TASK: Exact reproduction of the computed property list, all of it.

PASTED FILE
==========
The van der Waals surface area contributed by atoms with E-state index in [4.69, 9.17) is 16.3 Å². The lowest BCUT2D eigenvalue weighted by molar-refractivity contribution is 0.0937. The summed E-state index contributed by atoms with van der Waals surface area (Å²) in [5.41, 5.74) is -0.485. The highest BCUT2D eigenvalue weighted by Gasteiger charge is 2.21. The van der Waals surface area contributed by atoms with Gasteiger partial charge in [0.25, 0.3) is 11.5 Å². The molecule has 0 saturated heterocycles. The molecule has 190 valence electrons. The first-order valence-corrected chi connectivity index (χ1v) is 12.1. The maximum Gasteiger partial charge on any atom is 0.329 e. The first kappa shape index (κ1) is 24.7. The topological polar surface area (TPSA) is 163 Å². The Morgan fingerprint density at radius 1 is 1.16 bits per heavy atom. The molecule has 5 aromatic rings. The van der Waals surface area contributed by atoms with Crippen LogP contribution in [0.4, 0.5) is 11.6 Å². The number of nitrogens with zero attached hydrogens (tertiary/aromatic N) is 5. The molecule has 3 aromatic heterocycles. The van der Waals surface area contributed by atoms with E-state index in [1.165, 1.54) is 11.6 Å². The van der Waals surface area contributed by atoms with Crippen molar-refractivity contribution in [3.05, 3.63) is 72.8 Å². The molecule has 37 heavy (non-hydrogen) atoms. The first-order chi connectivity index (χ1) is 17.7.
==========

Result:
The van der Waals surface area contributed by atoms with E-state index in [4.69, 9.17) is 16.3 Å². The lowest BCUT2D eigenvalue weighted by molar-refractivity contribution is 0.0937. The summed E-state index contributed by atoms with van der Waals surface area (Å²) in [5.41, 5.74) is -0.485. The highest BCUT2D eigenvalue weighted by Gasteiger charge is 2.21. The van der Waals surface area contributed by atoms with Gasteiger partial charge in [0.25, 0.3) is 11.5 Å². The molecule has 0 saturated heterocycles. The molecule has 190 valence electrons. The first-order valence-corrected chi connectivity index (χ1v) is 12.1. The maximum Gasteiger partial charge on any atom is 0.329 e. The first kappa shape index (κ1) is 24.7. The topological polar surface area (TPSA) is 163 Å². The Morgan fingerprint density at radius 1 is 1.16 bits per heavy atom. The molecule has 5 aromatic rings. The van der Waals surface area contributed by atoms with Crippen LogP contribution in [0.4, 0.5) is 11.6 Å². The number of nitrogens with zero attached hydrogens (tertiary/aromatic N) is 5. The molecule has 3 aromatic heterocycles. The van der Waals surface area contributed by atoms with E-state index in [1.165, 1.54) is 11.6 Å². The van der Waals surface area contributed by atoms with Crippen molar-refractivity contribution in [3.05, 3.63) is 72.8 Å². The molecule has 37 heavy (non-hydrogen) atoms. The first-order chi connectivity index (χ1) is 17.7.